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Posts Tagged ‘Shelburne Pub’

Thursday, 11 October 2018

Long Beach

At last we had time to do a project that had been weighing on my mind: dig out the wire vine, Muehlenbeckia axillaris, from the planter in front of Stormin’ Norman’s.

I planted it years ago, thinking it was a cute little trailing house plant that would not make it through the winter.  After a very few years, it had done this:

before: a great splodge of Muehlenbeckia axillaris (wire vine)

It had been cute and then had gone suddenly berserk.

We dug it out, but did not take all the soil out because we thought we could control any wire vine that popped out from pieces of root. (And oh, how we had tried to sift through and get all those pieces.)

Today:

before

The wire vine has returned throughout the planter despite semi-diligent attempts at control.

We were incredibly lucky during the digging out stage to get a parking spot right next to the planter.

Allan moves the trailer closer in.

such a lucky spot!

Before:

Allan’s photo

cleaning the perennials

After all the plants were out, as Allan removed the soil in the wire vine planter, I pulled the Crocosmia ‘Lucifer’ from the next planter.

before

after

Most merchants don’t like tall plants in front of their shops. The Wind World Kites guy loves the crocosmia and jokes that he now has nowhere to hide.

After much digging and removing all the soil and the tattered years-old landscape fabric that separates soil from gravel, we found roots down IN the gravel.  This is ominous.

Allan’s photo

Allan’s photo

We hauled the heavy debris to city works and dumped it in an inhospitable spot and returned with buckets of the last of the mulch pile and some landscape fabric from the works shop.  It was utterly exhausting, heavy work, especially because this time we had to park half a block away and haul everything

My back was panging, so I answered some garden questions while standing straight against a wall.  Part of the job is to be friendly to tourists.

The woman in blue was from England and had lived there till 1958.  I asked her if she had heard of garden writer Marion Cran.  She had not.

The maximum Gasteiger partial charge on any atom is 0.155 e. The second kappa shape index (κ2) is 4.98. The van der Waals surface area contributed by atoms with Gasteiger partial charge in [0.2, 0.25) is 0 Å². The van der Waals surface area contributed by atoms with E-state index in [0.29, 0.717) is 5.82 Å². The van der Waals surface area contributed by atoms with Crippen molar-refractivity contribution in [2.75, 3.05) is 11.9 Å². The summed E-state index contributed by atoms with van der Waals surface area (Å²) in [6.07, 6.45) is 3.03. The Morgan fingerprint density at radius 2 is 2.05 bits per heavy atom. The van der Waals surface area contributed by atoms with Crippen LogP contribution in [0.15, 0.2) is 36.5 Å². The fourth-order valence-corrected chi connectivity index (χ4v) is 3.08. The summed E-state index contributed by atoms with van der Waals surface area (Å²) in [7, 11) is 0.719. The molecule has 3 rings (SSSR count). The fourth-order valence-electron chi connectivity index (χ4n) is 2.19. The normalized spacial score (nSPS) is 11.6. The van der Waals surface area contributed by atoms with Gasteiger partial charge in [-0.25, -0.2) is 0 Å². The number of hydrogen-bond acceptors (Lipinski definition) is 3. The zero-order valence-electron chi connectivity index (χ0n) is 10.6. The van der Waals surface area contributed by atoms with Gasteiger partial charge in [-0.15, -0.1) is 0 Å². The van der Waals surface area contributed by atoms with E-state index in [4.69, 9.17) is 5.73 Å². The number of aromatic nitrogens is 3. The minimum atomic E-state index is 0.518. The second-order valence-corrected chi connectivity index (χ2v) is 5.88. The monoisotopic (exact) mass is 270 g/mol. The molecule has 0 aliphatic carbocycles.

with new fabric to keep the soil from migrating into the rock

I had had rather a stroke of genius; we also brought the last two hanging basket innards and used that soil to extend what we had.

Allan’s photos

putting plants back in

Allan deadheaded a block worth of planters while I re planted.

Allan’s photo

Upon his return, the planter was done.  Many bulbs were also replanted.

Last week:

Stormin’ Norman’s

Today, after:

I was able to salvage all the perennials by carefully inspecting their roots.  I will be watching closely for any sign of wire vine emerging from them; if it does, out they will come.

Across the street is a planter I quite like (even though the matching santolina was stolen).

I have enjoyed Cosmos ‘Xanthos’.

pink gaura

I used the pink gaura to replace the bad agastaches in the Agastache Catastrophe (a batch with diseased leaves).  The gaura has been good and has bloomed longer, with no deadheading, than the agastache does.  I will use it again next year, along with perhaps the shorter white one, ‘So White’.

colourful Long Beach

After our project, we deadheaded and tidied a few more planters.

chrysanthemums

a rogue white flower stem

Geranium ‘Rozanne’ and yellow chrysanths

pink chrysanthemums starting to fade

I love the chrysanthemums that have perennialized in some of the planters.  They take up too much room to have them in every one.

The Shelburne Hotel

We had time to tidy up the back garden at the Shelburne.  Chef Casey had found akebia fruits on the south fence.  I sought them out under cover of the vine.

the akebia vine that I planted years ago

akebia fruits…I saved one to try out but I have forgotten to do so.

(I did try it a couple of days later.  The insides have a sweet pulp that is so full of seeds that there is little food to offer.)

Asian pears on the west fence

Someone had filled the bird bath with bean seeds. (Allan’s photo)

The beans in pots are well past their prime.

I picked off some moldy old beans….

…and then realized I remembered the hotel’s Halloween event and realized I should leave them till after Halloween.   I then decided to leave the old Joe Pye Weed and some other plants to add a spookier ambiance to the front garden.

spooky Joe Pye weed

“Get ready to sit, sip, and talk to the spirits at the Shelburne Hotel. Will be having Chariot reading Tarot cards by appointment (starting at 6pm on 10/26), Adrift Distillers Amaro release (10/27 from 5pm-7pm), seasonal cuisine, and cocktails that represents the spirits at the hotel.

Will be playing the Shining in the Inglenook both nights as well.